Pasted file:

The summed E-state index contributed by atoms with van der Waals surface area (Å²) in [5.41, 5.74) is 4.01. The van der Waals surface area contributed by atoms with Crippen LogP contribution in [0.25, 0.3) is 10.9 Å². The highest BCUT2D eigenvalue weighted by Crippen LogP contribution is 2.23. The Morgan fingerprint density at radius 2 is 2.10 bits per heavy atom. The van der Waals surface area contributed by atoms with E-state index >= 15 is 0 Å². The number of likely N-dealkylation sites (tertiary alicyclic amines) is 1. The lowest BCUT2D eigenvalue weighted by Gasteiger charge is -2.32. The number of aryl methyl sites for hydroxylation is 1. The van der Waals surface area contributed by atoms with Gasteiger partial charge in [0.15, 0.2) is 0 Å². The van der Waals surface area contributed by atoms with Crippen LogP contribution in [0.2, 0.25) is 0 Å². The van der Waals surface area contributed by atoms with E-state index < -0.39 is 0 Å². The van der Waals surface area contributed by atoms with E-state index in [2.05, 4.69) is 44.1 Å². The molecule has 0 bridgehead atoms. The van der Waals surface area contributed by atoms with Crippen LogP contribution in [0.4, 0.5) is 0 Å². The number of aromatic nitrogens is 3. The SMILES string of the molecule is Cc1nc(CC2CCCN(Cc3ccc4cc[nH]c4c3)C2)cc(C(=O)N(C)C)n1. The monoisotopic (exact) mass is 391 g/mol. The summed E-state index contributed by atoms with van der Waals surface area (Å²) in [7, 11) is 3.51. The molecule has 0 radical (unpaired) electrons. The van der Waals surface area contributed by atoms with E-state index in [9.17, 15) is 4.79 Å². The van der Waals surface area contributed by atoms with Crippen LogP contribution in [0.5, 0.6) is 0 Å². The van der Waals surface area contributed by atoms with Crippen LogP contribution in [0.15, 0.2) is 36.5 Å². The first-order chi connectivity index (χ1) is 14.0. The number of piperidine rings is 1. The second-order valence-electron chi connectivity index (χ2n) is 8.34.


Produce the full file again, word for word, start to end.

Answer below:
The summed E-state index contributed by atoms with van der Waals surface area (Å²) in [5.41, 5.74) is 4.01. The van der Waals surface area contributed by atoms with Crippen LogP contribution in [0.25, 0.3) is 10.9 Å². The highest BCUT2D eigenvalue weighted by Crippen LogP contribution is 2.23. The Morgan fingerprint density at radius 2 is 2.10 bits per heavy atom. The van der Waals surface area contributed by atoms with E-state index >= 15 is 0 Å². The number of likely N-dealkylation sites (tertiary alicyclic amines) is 1. The lowest BCUT2D eigenvalue weighted by Gasteiger charge is -2.32. The number of aryl methyl sites for hydroxylation is 1. The van der Waals surface area contributed by atoms with Gasteiger partial charge in [0.15, 0.2) is 0 Å². The van der Waals surface area contributed by atoms with Crippen LogP contribution in [0.2, 0.25) is 0 Å². The van der Waals surface area contributed by atoms with E-state index < -0.39 is 0 Å². The van der Waals surface area contributed by atoms with E-state index in [2.05, 4.69) is 44.1 Å². The molecule has 0 bridgehead atoms. The van der Waals surface area contributed by atoms with Crippen LogP contribution in [0.4, 0.5) is 0 Å². The number of aromatic nitrogens is 3. The SMILES string of the molecule is Cc1nc(CC2CCCN(Cc3ccc4cc[nH]c4c3)C2)cc(C(=O)N(C)C)n1. The monoisotopic (exact) mass is 391 g/mol. The summed E-state index contributed by atoms with van der Waals surface area (Å²) in [7, 11) is 3.51. The molecule has 0 radical (unpaired) electrons. The van der Waals surface area contributed by atoms with E-state index in [9.17, 15) is 4.79 Å². The van der Waals surface area contributed by atoms with Crippen LogP contribution in [0.5, 0.6) is 0 Å². The van der Waals surface area contributed by atoms with Crippen LogP contribution in [0.15, 0.2) is 36.5 Å². The first-order chi connectivity index (χ1) is 14.0. The number of piperidine rings is 1. The second-order valence-electron chi connectivity index (χ2n) is 8.34.